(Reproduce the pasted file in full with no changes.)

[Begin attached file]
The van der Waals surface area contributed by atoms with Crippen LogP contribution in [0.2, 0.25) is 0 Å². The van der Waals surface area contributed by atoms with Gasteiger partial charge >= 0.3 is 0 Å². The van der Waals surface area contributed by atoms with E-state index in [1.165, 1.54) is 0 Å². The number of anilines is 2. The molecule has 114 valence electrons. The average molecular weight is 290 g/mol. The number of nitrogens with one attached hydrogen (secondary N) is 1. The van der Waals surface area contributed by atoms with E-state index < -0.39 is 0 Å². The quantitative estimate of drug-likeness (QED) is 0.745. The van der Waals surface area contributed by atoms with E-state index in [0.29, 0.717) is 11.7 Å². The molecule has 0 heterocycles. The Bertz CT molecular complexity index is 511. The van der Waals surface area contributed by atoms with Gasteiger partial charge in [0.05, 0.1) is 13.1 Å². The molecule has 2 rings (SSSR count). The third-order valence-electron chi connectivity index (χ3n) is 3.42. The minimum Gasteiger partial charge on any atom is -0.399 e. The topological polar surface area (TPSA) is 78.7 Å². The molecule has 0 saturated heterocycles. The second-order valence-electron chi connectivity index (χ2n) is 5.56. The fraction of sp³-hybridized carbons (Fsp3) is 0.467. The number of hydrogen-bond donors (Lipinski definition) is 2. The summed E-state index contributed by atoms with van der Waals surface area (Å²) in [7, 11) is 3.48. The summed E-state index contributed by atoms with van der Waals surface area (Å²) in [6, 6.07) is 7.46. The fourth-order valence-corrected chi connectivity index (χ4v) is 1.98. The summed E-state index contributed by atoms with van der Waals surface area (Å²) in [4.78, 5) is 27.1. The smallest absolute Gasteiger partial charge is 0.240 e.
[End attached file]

The van der Waals surface area contributed by atoms with Crippen LogP contribution in [0.2, 0.25) is 0 Å². The van der Waals surface area contributed by atoms with Gasteiger partial charge >= 0.3 is 0 Å². The van der Waals surface area contributed by atoms with E-state index in [1.165, 1.54) is 0 Å². The number of anilines is 2. The molecule has 114 valence electrons. The average molecular weight is 290 g/mol. The number of nitrogens with one attached hydrogen (secondary N) is 1. The van der Waals surface area contributed by atoms with E-state index < -0.39 is 0 Å². The quantitative estimate of drug-likeness (QED) is 0.745. The van der Waals surface area contributed by atoms with E-state index in [0.29, 0.717) is 11.7 Å². The molecule has 0 heterocycles. The Bertz CT molecular complexity index is 511. The van der Waals surface area contributed by atoms with Gasteiger partial charge in [0.05, 0.1) is 13.1 Å². The molecule has 2 rings (SSSR count). The third-order valence-electron chi connectivity index (χ3n) is 3.42. The minimum Gasteiger partial charge on any atom is -0.399 e. The topological polar surface area (TPSA) is 78.7 Å². The molecule has 0 saturated heterocycles. The second-order valence-electron chi connectivity index (χ2n) is 5.56. The fraction of sp³-hybridized carbons (Fsp3) is 0.467. The number of hydrogen-bond donors (Lipinski definition) is 2. The summed E-state index contributed by atoms with van der Waals surface area (Å²) in [7, 11) is 3.48. The summed E-state index contributed by atoms with van der Waals surface area (Å²) in [6, 6.07) is 7.46. The fourth-order valence-corrected chi connectivity index (χ4v) is 1.98. The summed E-state index contributed by atoms with van der Waals surface area (Å²) in [4.78, 5) is 27.1. The smallest absolute Gasteiger partial charge is 0.240 e.